Belfast Telegraph

Victims losing a fortune to convincing con artists

By Deborah McAleese

Victims across Northern Ireland are losing thousands of pounds in mass marketing scams being run by ruthless crime gangs.

The victims, some of whom have lost their life savings, are duped into believing they have won cash prizes, a foreign lottery or inherited money from a long-lost relative. In order for their money to be released they are told they must pay a fee.

In other cases they are conned into investing in a fraudulent financial enterprise.

"They are sending their money to a network of criminals. It is tragic. It is the most vulnerable in society that get caught in these sort of scams. Very often it is the elderly," said Detective Chief Inspector Kim McCauley.

"These are not silly people falling for these scams. A lot of times the victims will not believe us when we tell them they are the victims of a fraud. They will believe what they have been groomed into believing. Sometimes they will be told 'don't listen to anybody, they are trying to come between you and your money'," she added.

Case study 1

An elderly couple in their 80s lost over £1m after falling twice for fraudsters. Someone phoned them trying to sell them shares and they were taken in by the professionalism of the fraudsters. They were convinced into handing over all of their life savings and took out several large loans to pay the fraudsters. Police were finally alerted by a financial adviser who the couple went to see to discuss remortgaging their house. However, nine months later police received a call from the couple's bank to say they had been targeted again. The couple had refused to believe they had been scammed and reinvested in another scam.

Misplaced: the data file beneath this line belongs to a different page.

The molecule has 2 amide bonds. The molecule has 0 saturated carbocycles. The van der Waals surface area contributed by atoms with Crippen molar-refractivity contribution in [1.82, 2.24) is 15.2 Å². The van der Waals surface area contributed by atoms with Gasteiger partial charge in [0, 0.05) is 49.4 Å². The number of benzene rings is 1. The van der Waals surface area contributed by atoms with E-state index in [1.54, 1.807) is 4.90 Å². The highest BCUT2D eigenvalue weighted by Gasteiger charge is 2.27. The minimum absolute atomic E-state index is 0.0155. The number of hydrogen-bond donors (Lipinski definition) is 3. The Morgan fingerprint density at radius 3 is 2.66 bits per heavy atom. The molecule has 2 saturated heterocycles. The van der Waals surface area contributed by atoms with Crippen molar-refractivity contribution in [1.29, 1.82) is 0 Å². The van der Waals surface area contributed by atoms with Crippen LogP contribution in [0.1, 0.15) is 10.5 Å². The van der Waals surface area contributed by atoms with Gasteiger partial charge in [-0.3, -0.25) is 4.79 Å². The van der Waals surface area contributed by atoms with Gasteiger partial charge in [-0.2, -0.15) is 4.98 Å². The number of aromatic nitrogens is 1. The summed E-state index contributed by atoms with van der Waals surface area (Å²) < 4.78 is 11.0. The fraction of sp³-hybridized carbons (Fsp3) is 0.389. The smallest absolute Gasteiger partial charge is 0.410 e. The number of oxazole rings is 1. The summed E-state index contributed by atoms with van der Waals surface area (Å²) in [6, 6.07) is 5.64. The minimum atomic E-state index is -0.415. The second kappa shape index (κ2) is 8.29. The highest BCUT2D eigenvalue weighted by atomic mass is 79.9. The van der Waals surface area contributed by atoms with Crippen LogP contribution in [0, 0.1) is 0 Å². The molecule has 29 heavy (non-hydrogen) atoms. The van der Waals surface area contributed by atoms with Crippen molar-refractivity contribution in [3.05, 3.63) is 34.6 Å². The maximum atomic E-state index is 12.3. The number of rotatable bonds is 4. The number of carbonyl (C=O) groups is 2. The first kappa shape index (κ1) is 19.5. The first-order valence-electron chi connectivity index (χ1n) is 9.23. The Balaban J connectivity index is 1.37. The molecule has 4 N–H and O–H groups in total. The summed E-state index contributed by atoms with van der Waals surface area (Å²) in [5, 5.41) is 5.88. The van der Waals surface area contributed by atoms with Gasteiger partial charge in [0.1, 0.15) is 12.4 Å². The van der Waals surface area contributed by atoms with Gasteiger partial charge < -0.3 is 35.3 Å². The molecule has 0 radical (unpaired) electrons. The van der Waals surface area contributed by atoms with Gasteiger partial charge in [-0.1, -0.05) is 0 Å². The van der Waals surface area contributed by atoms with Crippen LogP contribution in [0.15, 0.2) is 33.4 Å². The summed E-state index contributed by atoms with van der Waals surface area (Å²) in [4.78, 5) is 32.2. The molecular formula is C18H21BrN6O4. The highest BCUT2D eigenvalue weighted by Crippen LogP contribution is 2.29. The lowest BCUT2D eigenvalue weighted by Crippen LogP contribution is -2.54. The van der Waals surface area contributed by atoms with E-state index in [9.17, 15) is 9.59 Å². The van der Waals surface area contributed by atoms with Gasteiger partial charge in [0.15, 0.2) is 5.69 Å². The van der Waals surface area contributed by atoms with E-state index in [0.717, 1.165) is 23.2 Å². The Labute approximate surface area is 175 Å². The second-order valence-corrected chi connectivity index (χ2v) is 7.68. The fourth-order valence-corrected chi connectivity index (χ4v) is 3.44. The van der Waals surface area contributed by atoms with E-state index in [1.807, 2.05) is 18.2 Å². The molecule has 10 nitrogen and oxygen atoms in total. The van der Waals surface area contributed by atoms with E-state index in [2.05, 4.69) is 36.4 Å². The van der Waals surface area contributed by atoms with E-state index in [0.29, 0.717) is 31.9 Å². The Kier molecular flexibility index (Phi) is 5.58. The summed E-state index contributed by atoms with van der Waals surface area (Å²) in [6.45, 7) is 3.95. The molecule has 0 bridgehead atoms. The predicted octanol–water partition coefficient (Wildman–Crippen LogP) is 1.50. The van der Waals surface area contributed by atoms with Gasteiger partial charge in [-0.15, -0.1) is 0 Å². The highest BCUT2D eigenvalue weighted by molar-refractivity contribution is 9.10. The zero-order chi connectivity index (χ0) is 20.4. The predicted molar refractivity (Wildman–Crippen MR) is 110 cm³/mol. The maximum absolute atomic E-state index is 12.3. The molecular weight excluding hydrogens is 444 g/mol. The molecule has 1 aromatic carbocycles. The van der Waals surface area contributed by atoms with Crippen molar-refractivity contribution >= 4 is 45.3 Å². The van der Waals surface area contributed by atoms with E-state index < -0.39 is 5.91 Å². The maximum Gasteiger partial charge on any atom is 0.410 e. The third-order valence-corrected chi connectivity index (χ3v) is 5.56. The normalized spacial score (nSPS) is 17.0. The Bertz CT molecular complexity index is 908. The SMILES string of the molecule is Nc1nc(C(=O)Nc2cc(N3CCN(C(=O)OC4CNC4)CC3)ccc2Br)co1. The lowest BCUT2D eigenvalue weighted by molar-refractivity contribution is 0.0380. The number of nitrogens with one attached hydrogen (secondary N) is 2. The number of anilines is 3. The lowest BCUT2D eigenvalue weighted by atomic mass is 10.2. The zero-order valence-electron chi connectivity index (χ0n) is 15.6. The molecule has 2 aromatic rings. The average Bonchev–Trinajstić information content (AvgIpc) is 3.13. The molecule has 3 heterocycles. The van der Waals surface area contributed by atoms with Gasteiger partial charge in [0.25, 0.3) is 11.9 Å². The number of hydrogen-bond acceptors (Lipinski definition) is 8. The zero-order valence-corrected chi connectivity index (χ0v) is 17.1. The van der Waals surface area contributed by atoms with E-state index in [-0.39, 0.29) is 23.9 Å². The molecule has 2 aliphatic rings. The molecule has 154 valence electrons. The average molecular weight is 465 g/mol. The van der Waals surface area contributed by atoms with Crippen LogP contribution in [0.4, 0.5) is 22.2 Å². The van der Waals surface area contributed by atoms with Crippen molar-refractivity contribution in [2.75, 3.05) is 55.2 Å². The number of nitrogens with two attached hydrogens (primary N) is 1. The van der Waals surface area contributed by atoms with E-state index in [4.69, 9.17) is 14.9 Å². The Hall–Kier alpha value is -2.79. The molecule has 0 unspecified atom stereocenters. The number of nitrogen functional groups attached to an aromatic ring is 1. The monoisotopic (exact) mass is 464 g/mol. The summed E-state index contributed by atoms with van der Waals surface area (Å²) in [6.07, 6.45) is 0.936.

Case study 2

A pensioner lost £40,000 in prize draws and lottery scams. Every time he believed he had won a prize he sent off a cheque for £30 or £40 to the address supplied after being told he had to pay a fee in order for his winnings to be released. When police were called in to investigate by a suspicious bank manager they discovered that the man had 15 folders full of scam 'winning' letters that he had responded to and sent money to in a bid to claim his 'big cash prize'.

Case study 3

A couple lost over £1m within the space of 18 months after responding to an inheritance scam letter believing that a relative had died in Hong Kong. The fraudsters kept telling them that they had to pay different fees before the money could be released. The police only became involved when they contacted the PSNI as a last resort after they believed they may be involved in blackmailing Hong Kong police. The scammers told them they needed more cash to bribe police and law officials.

Belfast Telegraph


From Belfast Telegraph